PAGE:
IT News Africa’s Publisher discusses cloud computing
In an interview with Cloud Computing Live, IT News Africa’s CEO and Executive Editor Abby Wakama discussed the future of cloud computing in Africa, and touched on his guest speaker appearance at the Cloud Computing World Forum. The Cloud Computing World Forum Africa will be held at the Sandton Sun Hotel in Johannesburg on the 8th of May 2012.
“Cloud Computing is changing the way companies do business,” Wakama said, when asked about what areas cloud was most likely to enrich in Africa.
“It enables them to move from capital expenditure to operational expenditure, thus offering an affordable way to access services.
“We are beginning to see the fruits of the submarine fiber optic cables laid in the last 2-3 years. The cost of broadband is dropping, there is a lot more competition, penetration is growing at an alarming rate, and African entrepreneurs are taking advantage of this development by providing apps and services that were impossible to contemplate just 5 years ago.”
Wakama will be moderating a panel at the World Forum event entitled ‘Commercial Risks and Opportunities’, where the future of small to medium-sized enterprises (SMEs) is likely to be a feature of much debate. Wakama believes vast changes are afoot in African SMEs.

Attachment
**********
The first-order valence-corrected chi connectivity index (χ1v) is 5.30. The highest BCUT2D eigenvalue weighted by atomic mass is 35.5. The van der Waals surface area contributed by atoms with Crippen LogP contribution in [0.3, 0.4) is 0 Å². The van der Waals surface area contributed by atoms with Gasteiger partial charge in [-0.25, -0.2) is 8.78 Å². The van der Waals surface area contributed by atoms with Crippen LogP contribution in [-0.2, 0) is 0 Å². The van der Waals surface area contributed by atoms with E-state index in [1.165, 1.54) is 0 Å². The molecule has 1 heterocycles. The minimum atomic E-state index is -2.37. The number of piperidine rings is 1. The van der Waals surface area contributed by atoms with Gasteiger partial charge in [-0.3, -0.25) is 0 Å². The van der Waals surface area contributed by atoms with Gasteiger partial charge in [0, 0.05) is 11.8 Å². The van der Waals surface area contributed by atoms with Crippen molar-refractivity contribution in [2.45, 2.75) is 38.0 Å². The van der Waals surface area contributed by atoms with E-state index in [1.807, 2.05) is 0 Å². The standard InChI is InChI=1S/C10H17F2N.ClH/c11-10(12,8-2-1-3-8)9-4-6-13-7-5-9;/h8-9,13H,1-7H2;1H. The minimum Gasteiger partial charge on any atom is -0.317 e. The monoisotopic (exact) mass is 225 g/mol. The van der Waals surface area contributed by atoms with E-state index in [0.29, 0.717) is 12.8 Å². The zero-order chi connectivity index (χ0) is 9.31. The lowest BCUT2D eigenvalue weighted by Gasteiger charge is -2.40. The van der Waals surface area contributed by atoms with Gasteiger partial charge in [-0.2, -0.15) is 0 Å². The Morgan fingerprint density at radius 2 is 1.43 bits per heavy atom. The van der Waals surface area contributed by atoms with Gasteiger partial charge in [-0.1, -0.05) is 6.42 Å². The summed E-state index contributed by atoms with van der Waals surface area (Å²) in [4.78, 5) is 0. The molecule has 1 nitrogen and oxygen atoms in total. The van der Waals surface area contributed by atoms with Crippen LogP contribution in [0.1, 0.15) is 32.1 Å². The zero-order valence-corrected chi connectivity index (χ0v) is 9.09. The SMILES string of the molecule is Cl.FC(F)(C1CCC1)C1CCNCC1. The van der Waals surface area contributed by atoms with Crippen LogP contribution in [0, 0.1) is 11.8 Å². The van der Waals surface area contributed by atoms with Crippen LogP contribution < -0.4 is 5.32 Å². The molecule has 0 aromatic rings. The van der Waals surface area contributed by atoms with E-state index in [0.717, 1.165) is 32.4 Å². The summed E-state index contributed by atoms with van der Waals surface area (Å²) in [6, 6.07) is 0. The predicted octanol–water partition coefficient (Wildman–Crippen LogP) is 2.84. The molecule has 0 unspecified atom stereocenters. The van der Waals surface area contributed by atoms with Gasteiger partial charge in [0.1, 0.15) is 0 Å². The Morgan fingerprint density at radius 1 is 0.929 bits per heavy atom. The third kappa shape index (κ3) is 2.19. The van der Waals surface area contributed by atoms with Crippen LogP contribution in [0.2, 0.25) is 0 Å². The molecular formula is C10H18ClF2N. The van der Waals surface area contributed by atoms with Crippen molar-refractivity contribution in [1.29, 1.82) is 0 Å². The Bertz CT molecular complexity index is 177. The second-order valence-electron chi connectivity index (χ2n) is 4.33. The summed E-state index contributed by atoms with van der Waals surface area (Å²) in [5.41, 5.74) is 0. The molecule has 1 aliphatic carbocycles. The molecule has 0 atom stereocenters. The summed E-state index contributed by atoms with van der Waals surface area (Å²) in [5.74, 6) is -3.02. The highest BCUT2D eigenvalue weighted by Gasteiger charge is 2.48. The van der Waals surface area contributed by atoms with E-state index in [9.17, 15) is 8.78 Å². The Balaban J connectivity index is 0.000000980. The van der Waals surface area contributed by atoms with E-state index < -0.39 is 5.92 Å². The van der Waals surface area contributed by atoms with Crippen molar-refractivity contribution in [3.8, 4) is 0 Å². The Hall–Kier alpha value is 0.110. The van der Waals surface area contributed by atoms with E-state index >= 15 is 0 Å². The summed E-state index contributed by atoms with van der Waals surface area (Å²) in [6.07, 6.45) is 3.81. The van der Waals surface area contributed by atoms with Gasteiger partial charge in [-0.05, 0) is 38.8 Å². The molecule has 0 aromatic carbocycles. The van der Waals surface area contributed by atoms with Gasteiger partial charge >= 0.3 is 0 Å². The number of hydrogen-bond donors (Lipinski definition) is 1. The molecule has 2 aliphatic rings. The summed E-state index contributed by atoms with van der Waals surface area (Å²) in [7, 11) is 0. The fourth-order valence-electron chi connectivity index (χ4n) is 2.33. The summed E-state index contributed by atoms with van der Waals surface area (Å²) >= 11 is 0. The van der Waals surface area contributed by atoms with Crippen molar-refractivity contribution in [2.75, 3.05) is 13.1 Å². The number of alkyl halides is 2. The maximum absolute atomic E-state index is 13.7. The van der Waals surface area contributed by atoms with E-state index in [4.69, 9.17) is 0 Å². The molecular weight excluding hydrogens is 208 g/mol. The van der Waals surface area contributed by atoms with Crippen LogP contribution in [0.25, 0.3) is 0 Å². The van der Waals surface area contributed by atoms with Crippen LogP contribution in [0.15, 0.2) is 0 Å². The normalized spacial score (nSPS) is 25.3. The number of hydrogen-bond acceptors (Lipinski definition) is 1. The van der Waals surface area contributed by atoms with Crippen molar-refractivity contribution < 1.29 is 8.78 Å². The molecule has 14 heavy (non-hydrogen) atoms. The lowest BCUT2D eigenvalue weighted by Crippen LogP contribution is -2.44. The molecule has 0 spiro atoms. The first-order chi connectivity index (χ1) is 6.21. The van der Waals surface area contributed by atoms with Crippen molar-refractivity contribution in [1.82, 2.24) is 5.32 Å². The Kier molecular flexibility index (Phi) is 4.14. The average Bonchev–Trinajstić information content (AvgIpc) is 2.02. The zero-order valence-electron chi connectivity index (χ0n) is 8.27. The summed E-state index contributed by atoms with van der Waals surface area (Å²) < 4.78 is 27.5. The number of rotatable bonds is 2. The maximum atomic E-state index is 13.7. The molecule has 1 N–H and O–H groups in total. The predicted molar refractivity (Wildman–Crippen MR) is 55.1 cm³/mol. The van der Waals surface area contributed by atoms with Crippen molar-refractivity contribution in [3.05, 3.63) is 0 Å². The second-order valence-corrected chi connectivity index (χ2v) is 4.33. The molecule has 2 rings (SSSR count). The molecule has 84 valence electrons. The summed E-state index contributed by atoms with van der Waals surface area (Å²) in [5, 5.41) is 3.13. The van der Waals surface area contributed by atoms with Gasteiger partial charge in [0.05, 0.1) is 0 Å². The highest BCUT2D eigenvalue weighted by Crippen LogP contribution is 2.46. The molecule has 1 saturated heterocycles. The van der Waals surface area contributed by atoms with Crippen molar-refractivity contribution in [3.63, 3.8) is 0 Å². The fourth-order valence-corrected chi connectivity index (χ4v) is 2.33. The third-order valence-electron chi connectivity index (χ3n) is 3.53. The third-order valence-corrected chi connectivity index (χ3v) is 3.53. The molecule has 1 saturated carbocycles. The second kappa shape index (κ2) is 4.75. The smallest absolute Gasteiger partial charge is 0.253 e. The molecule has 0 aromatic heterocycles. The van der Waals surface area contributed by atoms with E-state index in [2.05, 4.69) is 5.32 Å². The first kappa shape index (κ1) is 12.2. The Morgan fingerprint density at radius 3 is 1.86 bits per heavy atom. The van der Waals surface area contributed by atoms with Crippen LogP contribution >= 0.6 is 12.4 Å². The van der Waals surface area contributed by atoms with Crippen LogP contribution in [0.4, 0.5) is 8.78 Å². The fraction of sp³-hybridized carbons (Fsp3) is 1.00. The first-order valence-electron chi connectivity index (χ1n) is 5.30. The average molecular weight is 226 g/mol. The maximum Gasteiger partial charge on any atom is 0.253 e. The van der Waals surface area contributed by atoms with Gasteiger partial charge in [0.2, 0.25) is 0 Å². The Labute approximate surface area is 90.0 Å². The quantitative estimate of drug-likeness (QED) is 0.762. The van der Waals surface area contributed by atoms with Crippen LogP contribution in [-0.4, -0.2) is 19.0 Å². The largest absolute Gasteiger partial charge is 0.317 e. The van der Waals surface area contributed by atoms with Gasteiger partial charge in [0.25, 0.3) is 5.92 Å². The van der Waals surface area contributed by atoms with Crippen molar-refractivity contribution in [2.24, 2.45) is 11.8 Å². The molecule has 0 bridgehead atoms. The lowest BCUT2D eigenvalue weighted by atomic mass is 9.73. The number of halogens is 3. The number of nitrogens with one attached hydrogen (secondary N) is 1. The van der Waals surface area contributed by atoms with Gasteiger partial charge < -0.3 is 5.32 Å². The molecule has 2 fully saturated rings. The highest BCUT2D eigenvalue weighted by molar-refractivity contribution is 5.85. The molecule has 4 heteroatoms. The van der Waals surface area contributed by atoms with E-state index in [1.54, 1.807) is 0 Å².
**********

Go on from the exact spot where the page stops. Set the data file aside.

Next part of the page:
“I see more SMEs thriving as the cost of doing business is set to drop drastically across Africa- and for many businesses bandwidth is increasingly becoming a major component of that cost. In addition, SMEs can buy access to IT resources from cloud providers on a pay-by-usage basis as they only need a good internet connection to remotely access the IT infrastructure located in the cloud provider’s data centre.”
Mobile cloud computing use will feature on the conference agenda for the Cloud Computing World Forum Africa, providing global business leaders and decision-makers with a good indication on how far African businesses are into the adoption process.
“Cloud computing will have a major impact on everything from agriculture to education, providing students with the opportunity to access educational material, collaborate with peers internationally while offering longevity to information by storing it in the cloud.
“I am very bullish about the uptake of cloud technologies across the continent, because of the rapid spread of broadband infrastructure, which can reduce connectivity constraints preventing [current] cloud uptake.”
To register for the event and hear Abby Wakama discuss cloud adoption in Africa further, visit: www.cloudcomputinglive.com/africa